Steep Wall Street plunge contributed to losses. U.S. all-cotton 2017-18 export commitments reached 97% of the USDA estimate, but shipments continued to lag. Interest rate raised on CCC commodity loans.
Cotton futures closed mixed Thursday, skidding to skidding to triple-digit losses in May and July and eking out a marginal gain in December.
May closed down 112 points to 81.81 cents, just below the midpoint of its 239-point range, from up 13 points at 83.06 to down 226 points at 80.67 cents. July lost 118 points to settle at 82.11 cents, while December edged up seven points to 77.18 cents.
A steep plunge in U.S. stocks after President Donald Trump said the United States would impose import tariffs on steel and aluminum, adding fears of a trade war to worries about higher interest rates, contributed to the cotton losses along with technical short-term overbought readings.
Volume rose to an estimated 44,700 lots from 34,243 lots the previous session when spreads accounted for 12,836 lots or 37%, EFS 1,081 lots and EFP 104 lots. Options volume declined to 9,026 lots (calls and puts) from 13,386 lots (9,043 calls and 4,343 puts).
Net U.S. all-cotton export sales for shipment this season of 299,500 running bales during the week ended Feb. 22, down from 402,700 RB the prior week, brought 2017-18 commitments to 13.684 million RB.
The lead of commitments — outstanding sales of 7.443 million RB plus shipments — over cumulative sales a year ago narrowed 190,000 RB to 2.175 million RB or to 19%. Sales were 97% of the USDA estimate, compared with 80% of final 2016-17 shipments at the corresponding point last season.
Sales for delivery next season of 118,200 RB, down from 177,200 RB the prior week, lifted 2018-19 commitments to 2.156 million RB, widening the lead over forward bookings a year ago by 55,000 RB to 1.094 million.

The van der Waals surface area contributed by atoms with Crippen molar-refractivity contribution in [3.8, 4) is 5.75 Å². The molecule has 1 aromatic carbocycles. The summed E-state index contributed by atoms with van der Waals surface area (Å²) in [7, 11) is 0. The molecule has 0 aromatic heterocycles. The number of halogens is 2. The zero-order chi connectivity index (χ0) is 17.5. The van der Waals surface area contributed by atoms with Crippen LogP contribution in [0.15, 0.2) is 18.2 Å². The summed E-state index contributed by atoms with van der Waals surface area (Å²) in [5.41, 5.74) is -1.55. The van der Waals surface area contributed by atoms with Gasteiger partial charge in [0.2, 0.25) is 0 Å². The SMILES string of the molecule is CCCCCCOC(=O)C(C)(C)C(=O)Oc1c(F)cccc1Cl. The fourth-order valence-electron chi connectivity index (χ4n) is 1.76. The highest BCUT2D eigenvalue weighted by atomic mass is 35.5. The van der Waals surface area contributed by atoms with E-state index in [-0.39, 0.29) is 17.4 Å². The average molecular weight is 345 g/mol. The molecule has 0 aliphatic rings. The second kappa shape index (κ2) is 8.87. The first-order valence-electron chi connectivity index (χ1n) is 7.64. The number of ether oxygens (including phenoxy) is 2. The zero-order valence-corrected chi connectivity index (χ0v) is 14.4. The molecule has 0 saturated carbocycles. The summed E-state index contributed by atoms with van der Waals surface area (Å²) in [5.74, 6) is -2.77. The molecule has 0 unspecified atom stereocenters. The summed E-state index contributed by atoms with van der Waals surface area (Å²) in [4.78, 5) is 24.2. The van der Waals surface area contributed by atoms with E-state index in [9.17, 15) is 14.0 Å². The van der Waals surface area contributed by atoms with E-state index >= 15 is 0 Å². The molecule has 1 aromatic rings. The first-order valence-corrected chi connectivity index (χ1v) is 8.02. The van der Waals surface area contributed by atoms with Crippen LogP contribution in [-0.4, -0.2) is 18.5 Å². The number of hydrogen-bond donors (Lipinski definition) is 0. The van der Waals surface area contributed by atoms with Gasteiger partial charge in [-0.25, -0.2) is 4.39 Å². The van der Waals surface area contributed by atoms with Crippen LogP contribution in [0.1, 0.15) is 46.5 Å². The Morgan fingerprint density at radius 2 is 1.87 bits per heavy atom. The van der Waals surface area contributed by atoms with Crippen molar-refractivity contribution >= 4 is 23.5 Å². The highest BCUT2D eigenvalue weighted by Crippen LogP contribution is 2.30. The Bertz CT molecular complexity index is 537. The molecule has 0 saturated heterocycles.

New-crop commitments stand at 14% of the initial USDA forecast released at its Agricultural Outlook Forum, compared with forward sales a year ago of 8% of the current 2017-18 estimate.
All-cotton shipments slowed to 290,800 RB from 354,700 RB the week before, bringing exports for the season to 6.012 million RB. The lag behind exports a year ago widened 36,000 RB to 567,000, about 9%. Exports were about 43% of the estimate, against 45% of final shipments a year ago.
To achieve the estimate, shipments need to average roughly 366,100 RB a week for the 22 weeks remaining in the marketing year, while total sales are within approximately 381,000 RB of matching the export forecast.
Some analysts expect USDA to raise its 2017-18 export estimate in next week’s supply-demand report, but others maintain that weekly shipments would need to quicken substantially to warrant an increase.
The USDA cut its export estimate 300,000 statistical bales last month to 14.5 million, citing lagging shipments. Exports still would rank as the third largest on record behind 14.92 million SB last season and 17.67 million RB in 2005-06.
Meanwhile, USDA’s Commodity Credit Corp. announced that the borrowing rate-based charge for March is 1.875%, up from 1.750% in February. The interest rate for crop year commodity loans less than one year disbursed during March is 2.875%, up from 2.750% last month.
Futures open interest expanded 3,017 lots to 282,555 on Wednesday, with March’s down 22 lots to 92 and May’s up 921 lots to 129,824. Certified stocks grew 641 bales to 104,281. Awaiting review were 399 bales at Galveston.